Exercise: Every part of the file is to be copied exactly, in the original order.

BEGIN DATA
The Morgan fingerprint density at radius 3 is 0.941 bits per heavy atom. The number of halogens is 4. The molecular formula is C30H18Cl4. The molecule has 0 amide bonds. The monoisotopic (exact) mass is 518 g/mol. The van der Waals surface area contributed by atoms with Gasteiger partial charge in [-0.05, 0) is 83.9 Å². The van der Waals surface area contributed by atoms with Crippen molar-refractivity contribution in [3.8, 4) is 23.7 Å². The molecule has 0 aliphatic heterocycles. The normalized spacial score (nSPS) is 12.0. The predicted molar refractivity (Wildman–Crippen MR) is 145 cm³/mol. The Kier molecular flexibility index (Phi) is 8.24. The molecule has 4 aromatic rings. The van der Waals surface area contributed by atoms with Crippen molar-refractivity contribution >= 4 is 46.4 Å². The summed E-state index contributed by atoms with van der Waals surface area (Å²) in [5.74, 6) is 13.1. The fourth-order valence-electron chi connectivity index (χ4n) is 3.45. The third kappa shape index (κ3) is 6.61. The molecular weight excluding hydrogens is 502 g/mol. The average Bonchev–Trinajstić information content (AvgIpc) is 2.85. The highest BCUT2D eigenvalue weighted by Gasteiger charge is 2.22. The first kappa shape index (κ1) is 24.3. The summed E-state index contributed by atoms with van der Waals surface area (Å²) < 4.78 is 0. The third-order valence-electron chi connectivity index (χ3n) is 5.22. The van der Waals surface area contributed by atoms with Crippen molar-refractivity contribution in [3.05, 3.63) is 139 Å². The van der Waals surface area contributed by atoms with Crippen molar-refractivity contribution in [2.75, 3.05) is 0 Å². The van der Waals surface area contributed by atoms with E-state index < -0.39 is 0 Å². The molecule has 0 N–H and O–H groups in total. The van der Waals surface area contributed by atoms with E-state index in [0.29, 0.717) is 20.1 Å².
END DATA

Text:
The Morgan fingerprint density at radius 3 is 0.941 bits per heavy atom. The number of halogens is 4. The molecular formula is C30H18Cl4. The molecule has 0 amide bonds. The monoisotopic (exact) mass is 518 g/mol. The van der Waals surface area contributed by atoms with Gasteiger partial charge in [-0.05, 0) is 83.9 Å². The van der Waals surface area contributed by atoms with Crippen molar-refractivity contribution in [3.8, 4) is 23.7 Å². The molecule has 0 aliphatic heterocycles. The normalized spacial score (nSPS) is 12.0. The predicted molar refractivity (Wildman–Crippen MR) is 145 cm³/mol. The Kier molecular flexibility index (Phi) is 8.24. The molecule has 4 aromatic rings. The van der Waals surface area contributed by atoms with Crippen molar-refractivity contribution >= 4 is 46.4 Å². The summed E-state index contributed by atoms with van der Waals surface area (Å²) in [5.74, 6) is 13.1. The fourth-order valence-electron chi connectivity index (χ4n) is 3.45. The third kappa shape index (κ3) is 6.61. The molecular weight excluding hydrogens is 502 g/mol. The average Bonchev–Trinajstić information content (AvgIpc) is 2.85. The highest BCUT2D eigenvalue weighted by Gasteiger charge is 2.22. The first kappa shape index (κ1) is 24.3. The summed E-state index contributed by atoms with van der Waals surface area (Å²) < 4.78 is 0. The third-order valence-electron chi connectivity index (χ3n) is 5.22. The van der Waals surface area contributed by atoms with Crippen molar-refractivity contribution in [3.05, 3.63) is 139 Å². The van der Waals surface area contributed by atoms with Crippen molar-refractivity contribution in [2.75, 3.05) is 0 Å². The van der Waals surface area contributed by atoms with E-state index < -0.39 is 0 Å². The molecule has 0 N–H and O–H groups in total. The van der Waals surface area contributed by atoms with E-state index in [0.29, 0.717) is 20.1 Å².